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Wednesday, February 04, 2009

Closing the Gap Between Education and Technology by Chris Riedel

According to Apple curriculum evangelist Mark Benno, we live in a time when "our kids are being pushed harder, faster, and in ways we never would have imagined." And that, he insisted, is creating a variety of challenges for today's educators.

During his recent talk at the FETC 2009 conference in Orlando, FL, Benno opened with an interesting factoid: "Nine out of 10 students don't wear wristwatches," he said. "And the one that does doesn't use it as a timepiece; they use it to make a fashion statement." So why does that matter? It matters, said Benno, because it speaks to the fact that kids use technology in very different ways from what most of us are used to.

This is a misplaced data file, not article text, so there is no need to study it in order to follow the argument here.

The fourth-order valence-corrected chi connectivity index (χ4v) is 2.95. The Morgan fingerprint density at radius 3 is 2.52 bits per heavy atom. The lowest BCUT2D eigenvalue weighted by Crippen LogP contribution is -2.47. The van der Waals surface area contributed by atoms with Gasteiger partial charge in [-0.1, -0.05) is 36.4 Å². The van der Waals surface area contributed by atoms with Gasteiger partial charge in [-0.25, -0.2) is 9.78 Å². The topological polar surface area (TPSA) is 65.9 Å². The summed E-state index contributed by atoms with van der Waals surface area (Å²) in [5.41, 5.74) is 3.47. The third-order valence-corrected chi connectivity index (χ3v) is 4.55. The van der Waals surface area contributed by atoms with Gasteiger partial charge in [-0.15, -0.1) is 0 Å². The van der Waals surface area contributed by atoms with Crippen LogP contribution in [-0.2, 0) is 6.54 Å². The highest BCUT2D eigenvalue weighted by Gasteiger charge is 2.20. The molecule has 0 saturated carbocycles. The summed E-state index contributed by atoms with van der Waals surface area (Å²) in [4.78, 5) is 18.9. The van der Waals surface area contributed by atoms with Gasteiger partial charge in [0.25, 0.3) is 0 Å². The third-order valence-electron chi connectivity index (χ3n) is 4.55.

From cell phones to iPods to a wide array of Web-based tools, "kids today are very fluid and open about their use of technology," Benno said. And if we are going to prepare them for a world that is constantly changing, he added, we need to rethink the ways we use and interact with these very same tools in the classroom.
Not so long ago, Benno mused, students learned by consuming professionally developed media. Audio, video, written documents; things were developed, reviewed, approved by committee, and then, after all that, produced and distributed.

But now students are producing their own media. From videos to podcasting to blogs, kids are creating the content themselves, or else interacting with media that is being produced by their friends and contemporaries. And that has a lot of educators struggling to keep up.


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